This Day In Baseball September 14

Debuts, Milestones, No Hitters, Rule Changes, Events, Birthdays, Deaths, and more on This Day In Baseball.  

Events for September 14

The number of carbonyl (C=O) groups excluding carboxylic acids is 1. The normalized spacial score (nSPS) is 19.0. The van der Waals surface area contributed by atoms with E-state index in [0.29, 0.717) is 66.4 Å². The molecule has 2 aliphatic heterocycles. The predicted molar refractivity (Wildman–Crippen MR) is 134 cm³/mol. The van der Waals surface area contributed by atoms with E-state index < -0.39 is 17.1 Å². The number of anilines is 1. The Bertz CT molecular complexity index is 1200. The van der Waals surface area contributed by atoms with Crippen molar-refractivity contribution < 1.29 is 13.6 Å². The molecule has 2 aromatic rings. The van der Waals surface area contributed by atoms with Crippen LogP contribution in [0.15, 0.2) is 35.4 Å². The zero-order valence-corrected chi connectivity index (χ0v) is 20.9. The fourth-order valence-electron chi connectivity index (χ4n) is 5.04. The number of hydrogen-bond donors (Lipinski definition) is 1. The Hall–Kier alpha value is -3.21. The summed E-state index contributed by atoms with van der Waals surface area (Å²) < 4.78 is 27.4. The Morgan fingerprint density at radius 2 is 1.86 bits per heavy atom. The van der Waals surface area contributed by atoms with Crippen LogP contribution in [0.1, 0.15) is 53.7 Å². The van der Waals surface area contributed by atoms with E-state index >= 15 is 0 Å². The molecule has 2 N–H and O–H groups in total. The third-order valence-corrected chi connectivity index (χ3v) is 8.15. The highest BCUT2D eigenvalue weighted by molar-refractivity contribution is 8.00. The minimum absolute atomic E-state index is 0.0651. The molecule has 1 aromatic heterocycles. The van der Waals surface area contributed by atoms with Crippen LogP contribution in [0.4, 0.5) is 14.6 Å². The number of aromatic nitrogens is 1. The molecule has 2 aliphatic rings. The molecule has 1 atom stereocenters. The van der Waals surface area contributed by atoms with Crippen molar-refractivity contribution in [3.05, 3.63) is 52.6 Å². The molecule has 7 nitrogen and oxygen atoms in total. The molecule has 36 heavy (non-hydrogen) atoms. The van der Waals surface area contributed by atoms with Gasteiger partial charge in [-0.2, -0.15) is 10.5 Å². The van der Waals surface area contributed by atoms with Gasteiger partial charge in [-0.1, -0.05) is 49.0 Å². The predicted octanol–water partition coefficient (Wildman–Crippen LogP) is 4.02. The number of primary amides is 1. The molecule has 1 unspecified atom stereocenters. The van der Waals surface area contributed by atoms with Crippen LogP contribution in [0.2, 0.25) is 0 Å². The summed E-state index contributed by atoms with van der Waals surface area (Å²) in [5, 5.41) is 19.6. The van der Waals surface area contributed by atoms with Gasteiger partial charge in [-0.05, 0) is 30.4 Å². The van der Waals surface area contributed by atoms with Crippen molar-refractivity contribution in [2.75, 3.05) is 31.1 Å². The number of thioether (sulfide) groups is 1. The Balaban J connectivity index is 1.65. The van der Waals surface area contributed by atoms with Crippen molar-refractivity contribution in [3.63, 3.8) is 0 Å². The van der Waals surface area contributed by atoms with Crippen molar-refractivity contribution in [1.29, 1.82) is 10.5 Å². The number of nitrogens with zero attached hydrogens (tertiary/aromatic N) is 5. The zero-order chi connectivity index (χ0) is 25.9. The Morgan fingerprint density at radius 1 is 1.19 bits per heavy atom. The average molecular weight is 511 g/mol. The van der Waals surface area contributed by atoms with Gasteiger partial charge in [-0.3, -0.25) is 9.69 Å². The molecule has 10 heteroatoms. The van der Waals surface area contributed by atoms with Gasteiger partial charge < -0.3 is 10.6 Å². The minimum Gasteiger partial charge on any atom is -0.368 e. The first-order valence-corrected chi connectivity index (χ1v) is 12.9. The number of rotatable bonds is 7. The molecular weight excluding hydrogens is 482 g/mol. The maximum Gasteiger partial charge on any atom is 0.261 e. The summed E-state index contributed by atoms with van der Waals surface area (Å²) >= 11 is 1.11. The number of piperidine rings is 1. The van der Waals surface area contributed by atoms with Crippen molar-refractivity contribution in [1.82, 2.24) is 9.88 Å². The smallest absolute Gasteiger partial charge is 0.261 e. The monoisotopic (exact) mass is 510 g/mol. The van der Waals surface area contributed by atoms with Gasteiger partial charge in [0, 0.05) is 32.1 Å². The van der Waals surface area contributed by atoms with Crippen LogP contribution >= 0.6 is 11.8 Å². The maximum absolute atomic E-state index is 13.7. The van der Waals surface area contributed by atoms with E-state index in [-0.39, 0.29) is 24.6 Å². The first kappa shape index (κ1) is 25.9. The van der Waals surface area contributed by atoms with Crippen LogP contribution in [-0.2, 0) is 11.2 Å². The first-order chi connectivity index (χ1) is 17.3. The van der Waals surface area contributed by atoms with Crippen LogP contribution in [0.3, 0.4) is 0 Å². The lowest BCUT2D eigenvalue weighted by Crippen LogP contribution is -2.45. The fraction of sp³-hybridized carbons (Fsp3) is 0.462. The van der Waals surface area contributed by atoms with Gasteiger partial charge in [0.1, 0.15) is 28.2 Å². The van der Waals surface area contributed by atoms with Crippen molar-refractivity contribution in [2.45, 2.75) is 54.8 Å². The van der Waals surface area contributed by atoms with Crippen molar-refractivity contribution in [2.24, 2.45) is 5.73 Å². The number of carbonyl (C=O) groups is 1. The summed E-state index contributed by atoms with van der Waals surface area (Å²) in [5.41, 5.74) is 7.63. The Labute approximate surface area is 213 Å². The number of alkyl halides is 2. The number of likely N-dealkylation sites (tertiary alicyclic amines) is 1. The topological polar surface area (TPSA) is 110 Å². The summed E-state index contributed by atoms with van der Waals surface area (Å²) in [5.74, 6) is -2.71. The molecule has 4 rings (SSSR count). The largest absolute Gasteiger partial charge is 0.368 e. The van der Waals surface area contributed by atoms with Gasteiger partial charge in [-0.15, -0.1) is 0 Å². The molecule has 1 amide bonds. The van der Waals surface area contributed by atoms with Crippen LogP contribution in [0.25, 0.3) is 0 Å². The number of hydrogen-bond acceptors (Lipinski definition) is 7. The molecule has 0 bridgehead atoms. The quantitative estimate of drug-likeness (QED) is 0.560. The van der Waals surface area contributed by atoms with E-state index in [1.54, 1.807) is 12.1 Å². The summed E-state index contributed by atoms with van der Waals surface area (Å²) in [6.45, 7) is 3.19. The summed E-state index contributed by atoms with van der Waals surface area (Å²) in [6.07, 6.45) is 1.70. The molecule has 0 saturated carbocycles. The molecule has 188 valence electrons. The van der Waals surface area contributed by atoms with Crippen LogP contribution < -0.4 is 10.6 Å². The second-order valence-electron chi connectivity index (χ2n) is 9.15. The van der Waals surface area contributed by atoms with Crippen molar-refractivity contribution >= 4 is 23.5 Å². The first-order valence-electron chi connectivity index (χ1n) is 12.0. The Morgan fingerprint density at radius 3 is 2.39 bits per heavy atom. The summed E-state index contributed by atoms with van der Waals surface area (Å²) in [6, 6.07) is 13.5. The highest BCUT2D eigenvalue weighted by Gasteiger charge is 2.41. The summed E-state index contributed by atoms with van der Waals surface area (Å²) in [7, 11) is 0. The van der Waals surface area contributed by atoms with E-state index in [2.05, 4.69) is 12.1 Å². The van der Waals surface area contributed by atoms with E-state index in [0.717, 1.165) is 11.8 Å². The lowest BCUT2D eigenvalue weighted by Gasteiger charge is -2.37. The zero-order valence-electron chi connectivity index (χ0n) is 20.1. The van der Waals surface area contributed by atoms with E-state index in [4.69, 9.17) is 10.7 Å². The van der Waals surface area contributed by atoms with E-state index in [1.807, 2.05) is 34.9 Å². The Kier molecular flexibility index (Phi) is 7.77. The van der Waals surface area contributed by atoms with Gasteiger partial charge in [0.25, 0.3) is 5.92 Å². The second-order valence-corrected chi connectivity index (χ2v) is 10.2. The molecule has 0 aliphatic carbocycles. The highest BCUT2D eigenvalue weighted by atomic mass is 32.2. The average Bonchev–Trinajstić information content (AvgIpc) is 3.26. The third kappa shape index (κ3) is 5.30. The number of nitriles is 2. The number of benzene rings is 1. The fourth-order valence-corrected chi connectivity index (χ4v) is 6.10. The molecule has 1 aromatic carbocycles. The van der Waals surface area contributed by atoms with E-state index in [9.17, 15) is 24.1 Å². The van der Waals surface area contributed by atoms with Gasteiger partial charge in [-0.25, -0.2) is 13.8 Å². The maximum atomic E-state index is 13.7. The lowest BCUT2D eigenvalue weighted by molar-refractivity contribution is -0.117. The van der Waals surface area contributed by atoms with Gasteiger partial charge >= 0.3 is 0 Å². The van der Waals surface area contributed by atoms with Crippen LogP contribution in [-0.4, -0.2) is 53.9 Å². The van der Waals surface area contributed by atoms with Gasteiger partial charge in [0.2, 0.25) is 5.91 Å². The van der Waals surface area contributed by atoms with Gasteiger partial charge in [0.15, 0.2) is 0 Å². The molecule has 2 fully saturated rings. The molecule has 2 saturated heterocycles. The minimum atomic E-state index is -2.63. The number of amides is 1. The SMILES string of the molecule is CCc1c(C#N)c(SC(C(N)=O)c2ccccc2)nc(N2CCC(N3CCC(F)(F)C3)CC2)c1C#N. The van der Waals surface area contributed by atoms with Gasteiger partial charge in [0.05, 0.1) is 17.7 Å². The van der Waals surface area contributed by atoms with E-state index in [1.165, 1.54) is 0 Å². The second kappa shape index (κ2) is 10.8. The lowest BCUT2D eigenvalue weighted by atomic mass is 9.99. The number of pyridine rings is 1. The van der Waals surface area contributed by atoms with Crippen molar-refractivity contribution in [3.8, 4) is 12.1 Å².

1972 – Roberto Clemente’s batting practice moon shot again comes close to Wrigley Field’s scoreboard. Bart Ripp, writing in Sport Magazine, recalls Clemente’s confrontation with 6′ 7″ Jim McKee, a young, fireballing, Pirate pitching prospect who has just made Richie Hebner, Al Oliver and Willie Stargell look foolish: “Clemente dusted his hands, then took his usual righthanded stance deep in the box, as far from the plate as possible. Standing still, Clemente heard the first pitch go by, then primly stuck his bat out over the plate at the next three. Each time, the ball hit the club, then pirouetted to the grass, just fair, and there they stuck as if they had landed in wet cement. Roberto then took three swings, but did not move his legs or hips, just the arms and wrists – he was merely getting his eye in. The result was three line drives – to left, to center, to right. All base hits in any game. Clemente slowly hauled out his familiar swing: the front leg lifted and cocked to the catcher, his torso leaping at the ball, the swing ending with his back foot hanging in the air. He proceeded to undress the rookie, smacking severe line drives all over old Wrigley Field. Not paying any respect to a god, Hebner shouted taunting encouragement to Clemente, ‘Come on, take one more swing.’ Clemente motioned to the pitcher, wiping the side of his hand across the letters of his uniform. McKee put it right there, right on the outside corner, and Clemente swung once more. The ball nearly tipped the button of McKee’s cap, then once past second began to rise on a straight line. It was still rising when it struck the bleachers just below the scoreboard, 500 feet away. The people around the cage surveyed the landing site for a few seconds, then closed their mouths and looked back into the cage. It was empty, as Clemente walked back to the dugout, rolling his head about to relieve a crick in his neck.”